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Methods of organising and funding health services and their relative merits, focusing particularly on international comparisons and their history

Key points:

  • Financial balance is essential for all health organisations

Funding Health Services

There are five main ways to fund health services, each of which have advantages and disadvantages:

  1. General Tax
  2. Hypothecated Tax
  3. User pays out-of-pocket
  4. Private Medical Insurance
  5. Social Insurance, sometimes, compulsory in law

Note that in most countries all five systems are used - the difference is which ones are dominant.


1.    General Taxation

Definition:  general taxation refers to both direct and indirect tax receipts collected by government to fund among other things healthcare.


  • General taxation is regarded as being highly efficient, delivering strong cost containment
  • It forces prioritisation through what are typically overall cash-limited health care budgets set by the government and allows trade off of spend on health care with other public health priorities such as education or reducing poverty
  • Ensures universal access to services irrespective of ability to pay
  • Low administrative costs
  • Tax financing can help individuals in difficult times when they are less able to afford out-of-pocket payments or private insurance
  • Because it draws revenue from a wide base, it helps to minimize distortions in particular sectors of the economy.


  • The government has both a strong incentive and the capacity to control costs which could result in poor services
  • Because the service is free at the point of use it can encourage overuse and high expectations
  • Reliance on general tax financing can leave a health system vulnerable in times of economic and fiscal difficulties.

        The degree of individual choice tends to be relatively limited.


2.     Hypothecated Tax

Definition: hypothecated tax is a component of general taxation, usually based on income; it is normally levied to be used for a particular purpose. The current National Insurance scheme was started by Lloyd George in 1911 as a form of hypothecated taxation. The best example of a hypothecated tax is the use of tobacco tax for anti-tobacco work in California.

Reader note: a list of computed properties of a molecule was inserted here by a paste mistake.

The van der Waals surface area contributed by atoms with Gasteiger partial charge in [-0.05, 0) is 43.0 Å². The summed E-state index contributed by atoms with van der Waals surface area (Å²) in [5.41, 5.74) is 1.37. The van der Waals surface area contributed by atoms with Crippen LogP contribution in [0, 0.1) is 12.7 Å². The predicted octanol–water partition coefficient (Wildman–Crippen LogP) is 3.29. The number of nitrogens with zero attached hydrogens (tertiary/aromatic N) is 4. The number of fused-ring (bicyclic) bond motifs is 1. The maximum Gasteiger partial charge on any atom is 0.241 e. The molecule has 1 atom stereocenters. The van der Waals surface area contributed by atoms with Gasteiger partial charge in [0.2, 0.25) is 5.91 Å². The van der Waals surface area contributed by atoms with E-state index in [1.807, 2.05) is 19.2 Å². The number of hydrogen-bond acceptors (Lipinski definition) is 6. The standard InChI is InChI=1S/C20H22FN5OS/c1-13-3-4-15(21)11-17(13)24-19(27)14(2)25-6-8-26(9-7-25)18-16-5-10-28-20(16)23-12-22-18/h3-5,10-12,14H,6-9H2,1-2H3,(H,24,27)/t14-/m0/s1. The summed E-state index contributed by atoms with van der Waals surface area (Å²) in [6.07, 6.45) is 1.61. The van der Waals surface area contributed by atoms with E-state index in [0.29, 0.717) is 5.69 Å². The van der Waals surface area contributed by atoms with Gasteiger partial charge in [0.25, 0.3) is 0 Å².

• The electorate are generally willing to pay if they can see what they are getting for their money
  • There is an identifiable link between the money paid and the service received
  • The scheme is progressive so that those who earn more pay more
  • Nobody is excluded from the service because they cannot pay - service is still free at the point of delivery
  • Allows preventive services to be funded.


  • Because the service is free it can encourage over-use. Over-use may be exacerbated if people want to get back what they have paid in
  • In time it may not increase funding if contribution from general taxation is withdrawn as hypothecated tax increases
  • May require a separate and complicated and costly administration
  • Difficult to resist demands for further fragmentation of general taxation (e.g. for education, social security)

3.     User 'pays out-of pocket

Definition: there are two forms of user charges:

       a)   those that top up funding from other sources (general taxation or various insurance schemes) e.g. charges for dental
       b)   those that cover the entire cost of treatment.


  • Can help to encourage a more responsible use of resources by limiting wasteful and unnecessary activity because people think before spending their own money on health care
  • People do not spend money on food or heating while in hospital, so charges do not penalise people if they are used as top-up.


  • People who most need service cannot afford to pay (inverse care law)
  • Many people will cover themselves with private insurance leaving those who cannot afford charges doubly disadvantaged
  • Where full user charges exist the proportion of GDP spent on health is high.
  • There tend to be a large number of exemptions requiring funding from general taxation (e.g. children, elderly, chronic sick, certain conditions).
  • People with stigmatising conditions, or those who lack insight into their health problems (psychotic mental illness) may be deterred from seeking help.
  • Preventive services may lose out in funding terms to curative services.

4.      Private Medical Insurance

Definition: private insurance is run by companies, usually for profit, and contributions are paid by individuals.